ometimes Ask Wizards gets questions that are best answered in Magic Arcana. Jonathan from Toronto, Ontario writes:
"Dear Ask Wizards,
"I recall reading a few times about alternate art for China, as it is illegal to print images of human skeletons. Your Dimir style guide Arcana has me thinking - what alternate art (if any) was used in China for these skeletal sneaks? In particular, the obviously fleshless House Guard?
"Without that dependable pick, Dimir drafters might be really boned."
Clever choice of words, Jonathan. Yes, it's true, we've mentioned before in a couple Arcanas that Chinese regulations require that skeletons not appear in the art of Magic cards distributed there. Hence, many illustrations are touched up or re-commissioned for a set's Chinese printings.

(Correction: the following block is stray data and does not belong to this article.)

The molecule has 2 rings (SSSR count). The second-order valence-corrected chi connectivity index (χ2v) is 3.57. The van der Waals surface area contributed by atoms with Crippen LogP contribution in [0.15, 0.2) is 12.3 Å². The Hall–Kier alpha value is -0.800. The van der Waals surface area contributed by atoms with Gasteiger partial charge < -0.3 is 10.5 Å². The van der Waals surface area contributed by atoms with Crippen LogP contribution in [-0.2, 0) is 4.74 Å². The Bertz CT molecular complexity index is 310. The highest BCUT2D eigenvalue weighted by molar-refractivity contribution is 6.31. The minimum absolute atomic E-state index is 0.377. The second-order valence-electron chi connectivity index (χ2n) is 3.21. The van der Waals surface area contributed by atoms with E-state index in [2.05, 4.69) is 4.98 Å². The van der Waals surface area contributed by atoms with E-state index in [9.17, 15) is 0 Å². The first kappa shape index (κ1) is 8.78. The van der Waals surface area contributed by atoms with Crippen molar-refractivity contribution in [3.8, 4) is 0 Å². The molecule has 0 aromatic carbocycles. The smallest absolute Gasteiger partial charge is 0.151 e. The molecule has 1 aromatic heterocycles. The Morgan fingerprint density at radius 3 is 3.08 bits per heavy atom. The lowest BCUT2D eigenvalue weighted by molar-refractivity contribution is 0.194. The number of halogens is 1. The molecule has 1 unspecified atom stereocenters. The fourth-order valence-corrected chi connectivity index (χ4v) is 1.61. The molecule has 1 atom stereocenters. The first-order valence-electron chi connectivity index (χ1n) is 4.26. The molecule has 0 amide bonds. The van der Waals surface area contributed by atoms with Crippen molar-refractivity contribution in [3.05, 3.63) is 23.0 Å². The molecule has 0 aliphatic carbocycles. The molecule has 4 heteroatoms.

Here are some examples of the alternate art found on Chinese printings of Ravnica cards.
Dimir House Guard is a clear example of a card with skeletons in the art. In this case, some skin was added to the main figure, and even to the smaller figures that are barely visible at card size. The creature is still a gruesome, zombielike monster -- but it's no longer a bare skeleton.
Woodwraith Strangler may be a less obvious case of skeleton art, but its bare-skull face still needed modification. You can see the result here -- a bit of skin over the nose and cheekbones, some filled eye sockets, and some lips over those snaggly teeth, and voila: a Chinese-legal image.
Stay tuned to Magic Arcana for more Chinese alternate Ravnica art later this month.